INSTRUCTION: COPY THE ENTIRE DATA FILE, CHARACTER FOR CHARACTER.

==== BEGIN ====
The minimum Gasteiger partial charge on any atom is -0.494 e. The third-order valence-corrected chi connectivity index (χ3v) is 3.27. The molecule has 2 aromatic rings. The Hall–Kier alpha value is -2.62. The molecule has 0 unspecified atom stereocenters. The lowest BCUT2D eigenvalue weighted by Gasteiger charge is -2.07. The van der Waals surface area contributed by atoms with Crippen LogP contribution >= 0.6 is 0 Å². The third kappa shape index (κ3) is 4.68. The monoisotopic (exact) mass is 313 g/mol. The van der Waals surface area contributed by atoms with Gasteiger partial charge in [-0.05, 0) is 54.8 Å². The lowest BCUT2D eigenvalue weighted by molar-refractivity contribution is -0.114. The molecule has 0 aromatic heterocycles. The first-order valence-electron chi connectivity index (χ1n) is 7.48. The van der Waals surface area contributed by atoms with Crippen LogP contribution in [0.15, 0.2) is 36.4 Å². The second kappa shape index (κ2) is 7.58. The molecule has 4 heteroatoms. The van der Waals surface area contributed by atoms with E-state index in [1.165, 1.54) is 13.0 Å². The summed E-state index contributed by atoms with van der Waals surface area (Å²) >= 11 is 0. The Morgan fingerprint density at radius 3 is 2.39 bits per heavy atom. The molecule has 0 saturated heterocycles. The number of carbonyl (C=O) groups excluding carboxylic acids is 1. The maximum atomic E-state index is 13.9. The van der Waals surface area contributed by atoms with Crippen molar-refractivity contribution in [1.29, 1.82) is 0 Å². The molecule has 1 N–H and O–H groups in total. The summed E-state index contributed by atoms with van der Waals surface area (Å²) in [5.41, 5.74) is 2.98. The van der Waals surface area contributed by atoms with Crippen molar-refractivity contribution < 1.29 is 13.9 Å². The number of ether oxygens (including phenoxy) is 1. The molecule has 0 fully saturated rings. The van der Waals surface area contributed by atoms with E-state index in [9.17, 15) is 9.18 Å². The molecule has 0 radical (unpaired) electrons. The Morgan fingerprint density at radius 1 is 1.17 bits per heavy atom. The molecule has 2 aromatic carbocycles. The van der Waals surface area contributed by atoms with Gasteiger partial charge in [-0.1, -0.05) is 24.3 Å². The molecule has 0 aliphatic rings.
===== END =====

The minimum Gasteiger partial charge on any atom is -0.494 e. The third-order valence-corrected chi connectivity index (χ3v) is 3.27. The molecule has 2 aromatic rings. The Hall–Kier alpha value is -2.62. The molecule has 0 unspecified atom stereocenters. The lowest BCUT2D eigenvalue weighted by Gasteiger charge is -2.07. The van der Waals surface area contributed by atoms with Crippen LogP contribution >= 0.6 is 0 Å². The third kappa shape index (κ3) is 4.68. The monoisotopic (exact) mass is 313 g/mol. The van der Waals surface area contributed by atoms with Gasteiger partial charge in [-0.05, 0) is 54.8 Å². The lowest BCUT2D eigenvalue weighted by molar-refractivity contribution is -0.114. The molecule has 0 aromatic heterocycles. The first-order valence-electron chi connectivity index (χ1n) is 7.48. The van der Waals surface area contributed by atoms with Crippen LogP contribution in [0.15, 0.2) is 36.4 Å². The second kappa shape index (κ2) is 7.58. The molecule has 4 heteroatoms. The van der Waals surface area contributed by atoms with E-state index in [1.165, 1.54) is 13.0 Å². The summed E-state index contributed by atoms with van der Waals surface area (Å²) >= 11 is 0. The Morgan fingerprint density at radius 3 is 2.39 bits per heavy atom. The molecule has 0 saturated heterocycles. The number of carbonyl (C=O) groups excluding carboxylic acids is 1. The maximum atomic E-state index is 13.9. The van der Waals surface area contributed by atoms with Crippen molar-refractivity contribution in [1.29, 1.82) is 0 Å². The molecule has 1 N–H and O–H groups in total. The summed E-state index contributed by atoms with van der Waals surface area (Å²) in [5.41, 5.74) is 2.98. The van der Waals surface area contributed by atoms with Crippen molar-refractivity contribution < 1.29 is 13.9 Å². The number of ether oxygens (including phenoxy) is 1. The molecule has 0 fully saturated rings. The van der Waals surface area contributed by atoms with E-state index in [9.17, 15) is 9.18 Å². The molecule has 0 radical (unpaired) electrons. The Morgan fingerprint density at radius 1 is 1.17 bits per heavy atom. The molecule has 2 aromatic carbocycles. The van der Waals surface area contributed by atoms with Gasteiger partial charge in [-0.1, -0.05) is 24.3 Å². The molecule has 0 aliphatic rings.